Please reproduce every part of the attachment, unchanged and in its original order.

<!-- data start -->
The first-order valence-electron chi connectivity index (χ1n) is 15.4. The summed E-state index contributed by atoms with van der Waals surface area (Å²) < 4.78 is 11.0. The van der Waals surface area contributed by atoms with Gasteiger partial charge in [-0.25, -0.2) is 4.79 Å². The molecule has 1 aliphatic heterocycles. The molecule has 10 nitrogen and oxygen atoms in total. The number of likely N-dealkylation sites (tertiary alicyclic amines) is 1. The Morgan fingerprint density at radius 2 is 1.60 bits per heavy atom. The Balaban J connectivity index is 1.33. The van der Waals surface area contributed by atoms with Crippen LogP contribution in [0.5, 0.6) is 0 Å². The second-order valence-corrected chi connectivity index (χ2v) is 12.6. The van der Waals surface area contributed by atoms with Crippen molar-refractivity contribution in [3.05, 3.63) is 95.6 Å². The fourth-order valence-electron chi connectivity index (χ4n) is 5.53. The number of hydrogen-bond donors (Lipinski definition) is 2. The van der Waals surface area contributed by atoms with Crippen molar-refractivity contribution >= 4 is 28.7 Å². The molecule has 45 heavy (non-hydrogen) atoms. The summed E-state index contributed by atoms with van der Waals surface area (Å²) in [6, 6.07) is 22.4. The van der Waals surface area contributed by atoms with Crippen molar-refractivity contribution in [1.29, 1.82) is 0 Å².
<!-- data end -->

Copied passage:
The first-order valence-electron chi connectivity index (χ1n) is 15.4. The summed E-state index contributed by atoms with van der Waals surface area (Å²) < 4.78 is 11.0. The van der Waals surface area contributed by atoms with Gasteiger partial charge in [-0.25, -0.2) is 4.79 Å². The molecule has 1 aliphatic heterocycles. The molecule has 10 nitrogen and oxygen atoms in total. The number of likely N-dealkylation sites (tertiary alicyclic amines) is 1. The Morgan fingerprint density at radius 2 is 1.60 bits per heavy atom. The Balaban J connectivity index is 1.33. The van der Waals surface area contributed by atoms with Crippen LogP contribution in [0.5, 0.6) is 0 Å². The second-order valence-corrected chi connectivity index (χ2v) is 12.6. The van der Waals surface area contributed by atoms with Crippen molar-refractivity contribution in [3.05, 3.63) is 95.6 Å². The fourth-order valence-electron chi connectivity index (χ4n) is 5.53. The number of hydrogen-bond donors (Lipinski definition) is 2. The van der Waals surface area contributed by atoms with Crippen molar-refractivity contribution >= 4 is 28.7 Å². The molecule has 45 heavy (non-hydrogen) atoms. The summed E-state index contributed by atoms with van der Waals surface area (Å²) in [6, 6.07) is 22.4. The van der Waals surface area contributed by atoms with Crippen molar-refractivity contribution in [1.29, 1.82) is 0 Å².